Parque Nacional Calilegua

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June 11th 2009
Published: June 19th 2009
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Continuing its marvellous landscape-shifting capacity, Argentina caught me off guard with the Yungas: at only 50 kilometers east from the arid Quebrada de Humahuaca, lush rainforest rules supreme. After coming back from the Puna, i spent the night in a shady pension in San Salvador de Jujuy, where there's not an endless list of things to do. Bussing to Ledesma, the surroundings started to change. Soon, fields of cane sugar and misty forest-covered mountains appeared.
From Ledesma, i started walking to Parque Calilegua, 10 km further. It was Sunday, so no buses ran. On my way, i stopped to buy some wine for the night (it's wilderness, but it does not have to be uncomfortable), which led me to a long talk with the shop owner, who thought camping was way to uncomfortable. I told him i thought he hd stayed with his mama for too long a time (as Argentines do, i get the feeling that especially men generally don't manage to grow up here). Then, some very wasted locals joined us, and soon i was one man's 'mejor amigo' - though he seemed unsure about whether the best way to express that was to hug or to stab me (a feeling his girlfriend quite enhanced, trying to rub my legs and hanging around my neck). He offered to drive me to the park on his motorcycle, which would have meant certain death, given his very incoherent state of being.
After saying goodbye for about half an hour, i finally got to the road to the park, where i got a ride from three ladies, and another ride in a massive monster truck of an austrian family, who went to the park as well. There we made a fire, drunk the wine, and all was well.
The 8th of June saw me exploring the trails in Parque Calilegua. There's no multi-day treks to do without a guide, but what there is is not to be frowned upon: wide views over the green valleys, thick liana-lined forest (the early bird caught all the spiderwebs) and solitude, even though everything around the lonely walker makes jungly sounds. In the evening, a grand fire was made with the Austrians (Alex held a very interesting exposé about his job as a zero-energy-houses architect - not just resorting to alternative energies, but having invented a type of insulation that roots out heating altogether. impressive) and an older Canadian couple, the hombre of which got a bit unsettlingly semi-rightwing-badass at times.
On tuesday, i hitchhiked further north, to the village of San Francisco. Which was pretty close to paradise: set on a mountainside, on the edge of a magnifiscent jungle valley. And with some very nice people, like comedor Cerro Hermoso's don Hasinto and camping Oscuro's Nicolas. Walking around town was a pleasure, and there promised to be some super sweet treks in the surrounding areas. I prepared to trek through the forest and over the Andes to Tilcara, close to Humahuaca. A magnificent three day journey, with ever changing landscapes and staying in very small communities.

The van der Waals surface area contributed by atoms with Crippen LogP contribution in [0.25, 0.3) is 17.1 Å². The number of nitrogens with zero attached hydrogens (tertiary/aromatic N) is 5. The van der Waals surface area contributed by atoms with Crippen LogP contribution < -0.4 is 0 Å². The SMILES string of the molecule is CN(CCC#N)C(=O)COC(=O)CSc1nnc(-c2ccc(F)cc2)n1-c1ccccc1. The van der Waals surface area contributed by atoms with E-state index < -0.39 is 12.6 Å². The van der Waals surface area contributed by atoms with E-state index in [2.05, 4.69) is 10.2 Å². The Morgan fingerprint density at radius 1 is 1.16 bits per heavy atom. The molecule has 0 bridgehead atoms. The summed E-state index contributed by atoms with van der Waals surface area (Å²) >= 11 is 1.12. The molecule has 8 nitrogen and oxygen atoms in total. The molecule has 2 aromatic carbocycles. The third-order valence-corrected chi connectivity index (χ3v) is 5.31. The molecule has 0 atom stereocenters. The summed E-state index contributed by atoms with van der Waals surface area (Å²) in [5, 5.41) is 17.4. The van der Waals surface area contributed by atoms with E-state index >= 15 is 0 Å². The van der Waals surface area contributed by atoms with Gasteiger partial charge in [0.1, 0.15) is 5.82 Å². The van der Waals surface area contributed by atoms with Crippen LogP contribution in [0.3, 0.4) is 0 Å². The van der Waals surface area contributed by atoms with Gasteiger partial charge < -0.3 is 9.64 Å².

First though, i went to the waterfalls near town. And then it happened...

The growl, four meters in front of me, coming from behind the leaves, did not leave any doubt: i had entered a giant cat's territory. Through the vegetation, i could not make out whether i had run into a puma or a jaguar (soundwise though, it did not sound puma-ish and very jaguarish), but all in all that did not matter that much, both had the possibility to turn me into a gory mess. Sticking to the established rules, i started clapping and waving my hands above my head, while shouting at the wilderness. More roaring and growling came back, as i slowly walked backwards, until i felt i was far away enough to turn around and get back to town pronto.
I had expected the confrontation of a man alone and a wild, oversized carnivore to be life-changing and sublime in a dangerous way. But i mainly felt like an idiot, waving my hands, growling at the woods and walking backward. There was never a sense of 'so this is where it ends', but much more a distant sense of awareness, of thinking 'oh boy, this is so ridiculous'. In town, don Hasinto gave me a mate and told me i was lucky for meeting such an animal, and for getting away.
I had gotten scared though, and went to bed with serious doubts about my three day trek. The trail is used by the locals, once every while, but they do not go alone - they bring cows, other humans and a big knife. In the morning, i did set out, not so sure, but thinking it would be so great that not going would be a crime. When i reached the trail that went into the jungle though, i could not go on. And though i could try, i did not feel like spending days with the feeling i had to continually watch my back, and not being able to go at it in a relaxed way. I stuck my thumb out, and got a ride to Ledesma. A bus from there led my quite unbalanced self (angry for chickening out, happy for being not over-hubris-y) to Salta. In the following day, i would walk around town, looking for black and white film - mission impossible. Later on, i went to the very oldschool museums of anthropology and natural sciences and drank too much with two French guys.


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